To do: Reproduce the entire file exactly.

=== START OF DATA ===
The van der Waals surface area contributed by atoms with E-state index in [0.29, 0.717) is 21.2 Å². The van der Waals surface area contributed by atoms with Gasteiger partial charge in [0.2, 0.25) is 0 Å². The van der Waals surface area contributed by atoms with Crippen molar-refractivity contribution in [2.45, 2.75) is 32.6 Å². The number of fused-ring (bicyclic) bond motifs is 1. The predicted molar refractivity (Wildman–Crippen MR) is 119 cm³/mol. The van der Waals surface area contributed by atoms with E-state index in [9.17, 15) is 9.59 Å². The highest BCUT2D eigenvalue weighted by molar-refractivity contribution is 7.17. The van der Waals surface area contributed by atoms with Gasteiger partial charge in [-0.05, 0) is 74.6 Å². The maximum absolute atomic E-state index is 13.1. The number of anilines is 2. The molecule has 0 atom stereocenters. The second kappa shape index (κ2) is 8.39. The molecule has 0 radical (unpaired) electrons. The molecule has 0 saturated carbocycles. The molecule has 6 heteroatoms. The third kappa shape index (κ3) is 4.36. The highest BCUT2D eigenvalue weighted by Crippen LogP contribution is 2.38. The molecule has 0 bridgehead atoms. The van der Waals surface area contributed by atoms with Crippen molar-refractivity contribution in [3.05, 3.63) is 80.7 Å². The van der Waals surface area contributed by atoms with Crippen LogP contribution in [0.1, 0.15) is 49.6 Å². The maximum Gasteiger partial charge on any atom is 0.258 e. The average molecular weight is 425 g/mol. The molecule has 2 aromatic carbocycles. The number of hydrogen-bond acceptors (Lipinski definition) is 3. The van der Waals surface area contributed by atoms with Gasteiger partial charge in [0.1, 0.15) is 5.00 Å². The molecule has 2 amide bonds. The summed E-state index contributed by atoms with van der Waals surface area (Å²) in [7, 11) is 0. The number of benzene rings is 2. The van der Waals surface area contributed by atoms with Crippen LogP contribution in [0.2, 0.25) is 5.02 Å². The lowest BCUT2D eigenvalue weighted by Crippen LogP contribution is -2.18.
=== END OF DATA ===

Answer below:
The van der Waals surface area contributed by atoms with E-state index in [0.29, 0.717) is 21.2 Å². The van der Waals surface area contributed by atoms with Gasteiger partial charge in [0.2, 0.25) is 0 Å². The van der Waals surface area contributed by atoms with Crippen molar-refractivity contribution in [2.45, 2.75) is 32.6 Å². The number of fused-ring (bicyclic) bond motifs is 1. The predicted molar refractivity (Wildman–Crippen MR) is 119 cm³/mol. The van der Waals surface area contributed by atoms with E-state index in [9.17, 15) is 9.59 Å². The highest BCUT2D eigenvalue weighted by molar-refractivity contribution is 7.17. The van der Waals surface area contributed by atoms with Gasteiger partial charge in [-0.05, 0) is 74.6 Å². The maximum absolute atomic E-state index is 13.1. The number of anilines is 2. The molecule has 0 atom stereocenters. The second kappa shape index (κ2) is 8.39. The molecule has 0 radical (unpaired) electrons. The molecule has 0 saturated carbocycles. The molecule has 6 heteroatoms. The third kappa shape index (κ3) is 4.36. The highest BCUT2D eigenvalue weighted by Crippen LogP contribution is 2.38. The molecule has 0 bridgehead atoms. The van der Waals surface area contributed by atoms with Crippen molar-refractivity contribution in [3.05, 3.63) is 80.7 Å². The van der Waals surface area contributed by atoms with Crippen LogP contribution in [0.1, 0.15) is 49.6 Å². The maximum Gasteiger partial charge on any atom is 0.258 e. The average molecular weight is 425 g/mol. The molecule has 2 aromatic carbocycles. The number of hydrogen-bond acceptors (Lipinski definition) is 3. The van der Waals surface area contributed by atoms with Gasteiger partial charge in [0.1, 0.15) is 5.00 Å². The molecule has 2 amide bonds. The summed E-state index contributed by atoms with van der Waals surface area (Å²) in [7, 11) is 0. The number of benzene rings is 2. The van der Waals surface area contributed by atoms with Crippen LogP contribution in [0.2, 0.25) is 5.02 Å². The lowest BCUT2D eigenvalue weighted by Crippen LogP contribution is -2.18.